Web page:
The first expiration after the earnings announcement is the most important for earnings traders. ORATS identifies the implied volatility of the first expiration and compares this to the following two IVs to assess under or overvalued.

  1. Ex-earnings implied volatility of the first expiration after earnings plus the implied earnings effect and
  2. The term structure of ATM IV are simultaneously solved with a short term and long term points, earnings effect added to months after earnings announcements, and a 45-day additional adjustment.

After the term solve, the additional earnings effect on the months after earnings announcement are displayed.

Related Data Point(s): fairVol90d, fairXieeVol90d, fairMth2XieeVol90d, impErnMv90d, impErnMvMth290d

The Rip Value

When on the floor Matt Amberson noticed experienced traders paying more than theoretical value for certain low priced options. Also, these traders would not hedge all the theoretical deltas from these options. The options seemed to have a low price but would vary between stocks. I set out to define what this level was and the result was the Rip Value. The Rip Value is the value where traders would start to pay more for options and also start to take deltas out of their positions. ORATS uses the Rip for these two methods and also as a trigger to exit options in the backtesting platform. The specific formula and implementation techniques can be had by contacting

Related Data Point(s): rip

Correlation to SPY and ETF

ORATS presents the correlation to the SPY and the related ETF for one month and one year.

Related Data Point(s): correlSpy1m, correlSpy1y, correlEtf1m, correlEtf1y

Beta to SPY

ORATS presents the traditional beta calculation of the stock to the SPY for one year. Related Data Point(s): beta1m, beta1y

Percentile Analysis

It is useful to see where the current reading of a variable is in relation to a time series of observations. The percentile takes all the observations, sorts them, and makes an assessment of where the current reading is on that list. To calculate percentile, you sort the list of numbers. Then you find the number in question from the list and take that index and divided by the length of the list. So an example of getting the current percentile of IV = 15 from the list of [8,15,12,10,6,20,25,30]. Sort the list [6,8,10,12,15,20,25,30]. Find the index number IV= 15 in the list, which is 5th index. The percentile = 5 / 8 = 62.5%

Related Data Point(s): ivPctile1m, ivPctile1y, ivPctileSpy, ivPctileEtf

IV Ratios to SPY and ETF

It is useful to monitor the ratio of the stock implied volatility to the SPY and related ETF. ORATS presents the ratio and the average of the ratio over time and the standard deviation of the ratio.

Related Data Point(s): ivSpyRatio, ivSpyRatioAvg1m, ivSpyRatioAvg1y, ivSpyRatioStdv1y, ivEtfRatio, ivEtfRatioAvg1m, ivEtfRatioAvg1y, ivEtFratioStdv1y

IV HV Ratios

Another important indicator is how the implied volatility is trading in relation to the historical volatility. It is useful to compare that ratio to the related ETF ratio to see if the ratio is high or low.

Related Data Point(s): ivHvXernRatio, ivHvXernRatio1m, ivHvXernRatio1y, ivHvXernRatioStdv1y, etfIvHvXernRatio, etfIvHvXernRatio1m, etfIvHvXernRatio1y, etfIvHvXernRatioStdv1y

Residual Measurements from Put Call Parity

ORATS measurements of implied volatility include equating the call and put implied volatilities by solving for residual yield. Options pricing formulas use a risk-free yield and a dividend yield to produce a theoretical option value. ORATS holds the other inputs in the pricing formula and solves for the residual yield, the remaining yield after interest and dividends. Deconstructing residual yield produces approximations of the implied dividends and the implied borrow rate in market options prices.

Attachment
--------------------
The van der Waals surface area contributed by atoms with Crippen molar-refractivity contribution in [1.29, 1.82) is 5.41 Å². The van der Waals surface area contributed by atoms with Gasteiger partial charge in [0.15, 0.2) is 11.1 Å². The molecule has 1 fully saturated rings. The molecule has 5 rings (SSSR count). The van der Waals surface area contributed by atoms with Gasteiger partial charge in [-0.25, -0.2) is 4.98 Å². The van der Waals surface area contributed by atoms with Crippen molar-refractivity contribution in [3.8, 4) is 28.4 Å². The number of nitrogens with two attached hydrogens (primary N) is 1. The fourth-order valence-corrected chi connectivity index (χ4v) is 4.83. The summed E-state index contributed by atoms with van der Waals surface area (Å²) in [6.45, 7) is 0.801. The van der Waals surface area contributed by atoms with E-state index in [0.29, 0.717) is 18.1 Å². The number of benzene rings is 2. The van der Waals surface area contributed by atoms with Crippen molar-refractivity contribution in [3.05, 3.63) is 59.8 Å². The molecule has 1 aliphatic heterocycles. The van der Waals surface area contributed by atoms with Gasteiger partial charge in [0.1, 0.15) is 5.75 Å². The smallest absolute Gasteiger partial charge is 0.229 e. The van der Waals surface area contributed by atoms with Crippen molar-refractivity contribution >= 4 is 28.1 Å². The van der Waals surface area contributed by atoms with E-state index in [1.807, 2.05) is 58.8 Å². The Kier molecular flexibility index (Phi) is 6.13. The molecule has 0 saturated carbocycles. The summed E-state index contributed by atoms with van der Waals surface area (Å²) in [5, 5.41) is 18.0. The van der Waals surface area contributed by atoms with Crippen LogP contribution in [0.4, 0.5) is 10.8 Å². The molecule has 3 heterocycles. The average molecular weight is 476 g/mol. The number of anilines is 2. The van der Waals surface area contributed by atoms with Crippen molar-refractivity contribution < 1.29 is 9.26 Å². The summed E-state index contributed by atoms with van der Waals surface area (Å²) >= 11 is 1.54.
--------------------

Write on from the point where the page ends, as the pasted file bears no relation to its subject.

Related Data Point(s): impliedNextDiv, annActDiv, annIdiv, error, confidence

Borrow Rate

This observation is calculated by averaging the following calculation performed for each strike that is traded for a specific underlying asset: Average of the call market bid ask prices minus the call theoretical value plus the average of the put market bid ask prices minus the put theoretical value. Theoretical values are computed using the following inputs: publicly announced inputs for interest and dividends; and volatility based on the implied volatility of the average of the market bid ask prices. Higher values for Borrow indicate that the option prices are implying that any or all of the following inputs are different than what is expected: interest, dividends, and hedge price.

Related Data Point(s): borrow30, borrow2yr

Earnings Announcement Historical Dates and Moves

ORATS presents the past 12 earnings dates and earnings information.

Related Data Point(s): ernDate1, ernDate2, ernDate3, ernDate12

Current Straddle Pricing

ORATS presents the current straddle pricing from the at-the-money options along with the strike used in pricing, and the theoretical prices from smoothed and forecasted volatility surfaces. As earnings announcement date nears, the current prices can be compared to historical dates the day before earnings.

Related Data Point(s): ernStraPct1, straPxM1, smoothStraPxM1, fcstStraPxM1, loStrikeM1

Other Research

It is often useful to eliminate potential and actual takeover targets from scanning and research. ORATS has methods for identifying potential targets and makes assessments whether it would serve our customers to include these stocks in the list. When identifying stocks on which to trade options, it is often important to consider liquidity. ORATS calculates the average option volume over the last 20 days.

Related Data Point(s): avgOptVolu20d, tkOver